Although Databricks won’t charge for using the platform during the 14-day free trial, the underlying cloud infrastructure will. Notably, you can cancel your Databricks free trial at any time before it expires. Once the trial period elapses, you’ll need to upgrade to a paid plan to continue using Databricks resources.

For users who do not want to subscribe to Databricks’ paid plans, the platform offers a Community Edition. This version of the cloud-based platform is free and gives you access to a micro-cluster and a limited set of features. You can also share your notebooks with other users and host them free of charge.

Read more about Best practices for Databricks PoC (Proof of Concept)

Challenges associated with Databricks billing

Every time you want to pay your Databricks bill, you must get a separate invoice from the cloud service provider. While this process may seem straightforward and sensible to some Databricks users, it’s complex and tedious for others.

That said, here are other challenges associated with Databricks billing:

Time and effort needed to integrate billing data

Running a Databricks environment involves integrating your Databricks billing data with your cloud spend. Unless you have sophisticated software to complete this process, combining both invoices will require time and manual effort. This process can also be error-prone, translating to inflated operational costs.

No spending quardrails

Automated cost control alerts help organizations spend wisely on data management and analytics. Unfortunately, Databricks lacks robust cost-alerting functions. As a result, it’s not unheard of for Databricks users to spend tens or even thousands of dollars on the platform without realizing it.

The risk of double charges

When using Databricks, you incur two main charges: the cost of licensing a platform and the cost of running the platform on Amazon’s EC2. As a result, it’s difficult to assess the overall cost of running a Databricks environment and its expected ROI.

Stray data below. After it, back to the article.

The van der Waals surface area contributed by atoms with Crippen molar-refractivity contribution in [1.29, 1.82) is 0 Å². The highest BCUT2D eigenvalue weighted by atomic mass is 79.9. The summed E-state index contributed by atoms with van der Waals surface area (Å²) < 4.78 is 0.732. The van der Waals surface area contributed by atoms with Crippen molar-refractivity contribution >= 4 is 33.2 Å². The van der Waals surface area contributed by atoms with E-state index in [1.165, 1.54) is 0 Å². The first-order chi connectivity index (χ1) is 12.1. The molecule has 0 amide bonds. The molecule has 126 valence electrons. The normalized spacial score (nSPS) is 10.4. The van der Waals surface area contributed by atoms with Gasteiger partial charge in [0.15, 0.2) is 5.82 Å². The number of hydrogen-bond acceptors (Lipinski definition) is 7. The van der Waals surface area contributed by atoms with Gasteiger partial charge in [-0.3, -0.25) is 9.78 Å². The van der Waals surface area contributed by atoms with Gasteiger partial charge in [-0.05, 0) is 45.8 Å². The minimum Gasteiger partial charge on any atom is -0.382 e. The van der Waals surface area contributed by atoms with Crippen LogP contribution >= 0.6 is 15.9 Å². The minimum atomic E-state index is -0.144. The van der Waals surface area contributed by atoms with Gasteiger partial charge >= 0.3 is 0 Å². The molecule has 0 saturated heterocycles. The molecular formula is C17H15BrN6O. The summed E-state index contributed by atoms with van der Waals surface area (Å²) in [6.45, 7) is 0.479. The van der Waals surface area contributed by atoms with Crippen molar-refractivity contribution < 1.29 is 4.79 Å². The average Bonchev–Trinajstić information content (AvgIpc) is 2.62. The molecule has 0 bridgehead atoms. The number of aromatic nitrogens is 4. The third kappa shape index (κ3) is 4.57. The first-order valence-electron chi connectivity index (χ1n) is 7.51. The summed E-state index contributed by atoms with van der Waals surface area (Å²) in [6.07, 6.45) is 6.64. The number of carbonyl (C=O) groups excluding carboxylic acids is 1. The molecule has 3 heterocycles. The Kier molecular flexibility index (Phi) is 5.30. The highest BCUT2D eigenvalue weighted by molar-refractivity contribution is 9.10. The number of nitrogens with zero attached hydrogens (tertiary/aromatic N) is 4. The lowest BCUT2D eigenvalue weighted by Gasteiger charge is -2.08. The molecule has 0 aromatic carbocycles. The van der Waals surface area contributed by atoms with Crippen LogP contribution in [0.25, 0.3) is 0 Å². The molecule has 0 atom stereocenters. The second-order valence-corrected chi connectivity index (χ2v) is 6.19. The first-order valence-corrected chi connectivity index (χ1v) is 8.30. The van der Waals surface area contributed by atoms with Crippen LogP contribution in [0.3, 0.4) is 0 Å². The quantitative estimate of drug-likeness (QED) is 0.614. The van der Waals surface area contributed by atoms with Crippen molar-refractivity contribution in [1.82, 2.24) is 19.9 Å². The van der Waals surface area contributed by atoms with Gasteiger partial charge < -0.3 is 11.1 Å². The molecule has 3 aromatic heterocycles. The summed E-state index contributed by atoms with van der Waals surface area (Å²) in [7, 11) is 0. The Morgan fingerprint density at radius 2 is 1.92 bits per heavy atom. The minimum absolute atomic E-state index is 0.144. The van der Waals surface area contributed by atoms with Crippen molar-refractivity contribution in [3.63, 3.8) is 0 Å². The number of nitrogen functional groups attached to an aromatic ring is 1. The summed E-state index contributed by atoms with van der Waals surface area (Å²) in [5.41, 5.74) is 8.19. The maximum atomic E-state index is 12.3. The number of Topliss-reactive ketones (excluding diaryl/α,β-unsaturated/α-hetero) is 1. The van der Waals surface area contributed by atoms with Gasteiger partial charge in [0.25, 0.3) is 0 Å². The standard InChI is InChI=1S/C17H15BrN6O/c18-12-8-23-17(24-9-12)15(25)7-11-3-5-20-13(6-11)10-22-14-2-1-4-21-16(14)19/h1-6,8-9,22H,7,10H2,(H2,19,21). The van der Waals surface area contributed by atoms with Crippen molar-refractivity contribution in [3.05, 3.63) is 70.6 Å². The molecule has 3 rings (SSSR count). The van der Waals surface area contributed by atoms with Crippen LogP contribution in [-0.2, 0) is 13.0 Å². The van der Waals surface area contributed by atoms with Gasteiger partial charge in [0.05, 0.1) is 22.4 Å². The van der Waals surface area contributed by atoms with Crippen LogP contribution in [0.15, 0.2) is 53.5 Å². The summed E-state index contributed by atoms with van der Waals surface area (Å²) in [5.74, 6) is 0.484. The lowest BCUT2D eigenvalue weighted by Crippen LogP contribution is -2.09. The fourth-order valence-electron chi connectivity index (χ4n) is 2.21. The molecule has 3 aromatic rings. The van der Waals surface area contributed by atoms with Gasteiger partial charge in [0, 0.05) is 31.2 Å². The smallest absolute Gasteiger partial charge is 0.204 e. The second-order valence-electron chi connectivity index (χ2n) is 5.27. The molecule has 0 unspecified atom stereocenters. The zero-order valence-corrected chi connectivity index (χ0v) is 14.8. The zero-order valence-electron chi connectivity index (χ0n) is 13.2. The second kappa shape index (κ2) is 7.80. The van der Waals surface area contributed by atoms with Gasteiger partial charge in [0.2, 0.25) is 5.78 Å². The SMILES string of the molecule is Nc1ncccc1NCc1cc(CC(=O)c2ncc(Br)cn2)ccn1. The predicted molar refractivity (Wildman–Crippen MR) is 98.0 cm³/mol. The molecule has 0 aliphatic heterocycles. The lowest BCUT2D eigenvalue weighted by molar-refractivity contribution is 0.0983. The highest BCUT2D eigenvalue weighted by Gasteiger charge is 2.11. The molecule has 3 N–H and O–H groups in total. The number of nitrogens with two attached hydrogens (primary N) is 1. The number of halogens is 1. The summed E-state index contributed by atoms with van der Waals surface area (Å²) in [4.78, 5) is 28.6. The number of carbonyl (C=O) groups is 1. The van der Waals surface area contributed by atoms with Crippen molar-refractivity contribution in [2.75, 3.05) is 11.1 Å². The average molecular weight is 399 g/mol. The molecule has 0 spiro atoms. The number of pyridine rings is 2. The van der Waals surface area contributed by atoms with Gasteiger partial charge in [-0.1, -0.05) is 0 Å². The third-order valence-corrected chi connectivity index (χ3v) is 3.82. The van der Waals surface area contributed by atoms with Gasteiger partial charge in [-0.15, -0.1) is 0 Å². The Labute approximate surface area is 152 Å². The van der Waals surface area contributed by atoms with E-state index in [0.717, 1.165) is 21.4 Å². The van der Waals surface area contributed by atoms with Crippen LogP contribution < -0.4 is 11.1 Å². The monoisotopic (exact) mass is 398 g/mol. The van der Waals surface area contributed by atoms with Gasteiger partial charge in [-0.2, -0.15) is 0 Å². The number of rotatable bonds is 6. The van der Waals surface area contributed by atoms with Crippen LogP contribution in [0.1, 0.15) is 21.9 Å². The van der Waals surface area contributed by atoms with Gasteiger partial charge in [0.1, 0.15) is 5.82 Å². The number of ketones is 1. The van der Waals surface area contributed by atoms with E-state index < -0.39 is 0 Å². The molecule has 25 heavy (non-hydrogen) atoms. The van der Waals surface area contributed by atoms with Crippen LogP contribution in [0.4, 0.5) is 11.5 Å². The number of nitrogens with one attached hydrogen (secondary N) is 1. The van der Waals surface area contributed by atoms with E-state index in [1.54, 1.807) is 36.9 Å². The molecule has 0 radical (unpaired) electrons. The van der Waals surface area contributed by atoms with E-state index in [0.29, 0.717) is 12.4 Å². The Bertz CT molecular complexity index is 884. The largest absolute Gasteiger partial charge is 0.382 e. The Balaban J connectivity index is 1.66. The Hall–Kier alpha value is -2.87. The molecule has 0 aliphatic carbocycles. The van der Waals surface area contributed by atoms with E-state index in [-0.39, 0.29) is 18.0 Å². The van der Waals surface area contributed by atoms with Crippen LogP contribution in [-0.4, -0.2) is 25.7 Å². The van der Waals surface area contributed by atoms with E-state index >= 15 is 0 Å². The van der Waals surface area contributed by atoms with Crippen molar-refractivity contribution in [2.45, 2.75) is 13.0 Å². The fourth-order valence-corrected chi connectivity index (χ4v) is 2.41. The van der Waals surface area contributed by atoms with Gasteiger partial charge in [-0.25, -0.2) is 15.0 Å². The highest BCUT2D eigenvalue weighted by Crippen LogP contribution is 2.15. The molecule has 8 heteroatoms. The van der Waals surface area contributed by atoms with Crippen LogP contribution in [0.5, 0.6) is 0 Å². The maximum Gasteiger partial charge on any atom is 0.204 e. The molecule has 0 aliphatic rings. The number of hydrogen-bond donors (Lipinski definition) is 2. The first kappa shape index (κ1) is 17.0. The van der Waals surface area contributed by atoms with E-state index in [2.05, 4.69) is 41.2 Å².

Difficulty in tracking costs

Another challenge with Databricks billing is the difficulty in differentiating the costs related to various resources and capabilities, leading to inaccurate cost tracking. It’s also difficult to identify the specific business units driving your organization’s Databricks expenditure.

Best practices for Databricks cost optimization

The following are best practices for Databricks cost optimization to help you reduce unnecessary expenses on the cloud-based platform:

Use the DBU calculator

One of the best ways to achieve cost optimization in Databricks is by using the Databricks Unit (DBU) calculator. With the DBU calculator, you can easily estimate the costs of running workloads on Databricks, and identify the key areas for cost optimization. This way, you can adjust cluster sizes, compute types, instance types, and other aspects to ensure you use the most cost-effective configuration available.

The DBU calculator also helps you understand how different factors affect the overall cost of running a Databricks environment. This allows you to make more informed decisions and minimize costs without sacrificing performance.

It might be also interesting for you: Mastering Databricks Deployment: A Step-by-Step Guide

Use the appropriate instance type

Choosing the right instance type for your workload on Databricks will ensure optimal performance and cost-efficiency on the cloud-based platform. Different instance types on Databricks are optimized for different workloads. Therefore, it’s highly recommended to choose an instance type that aligns with your respective workload characteristics.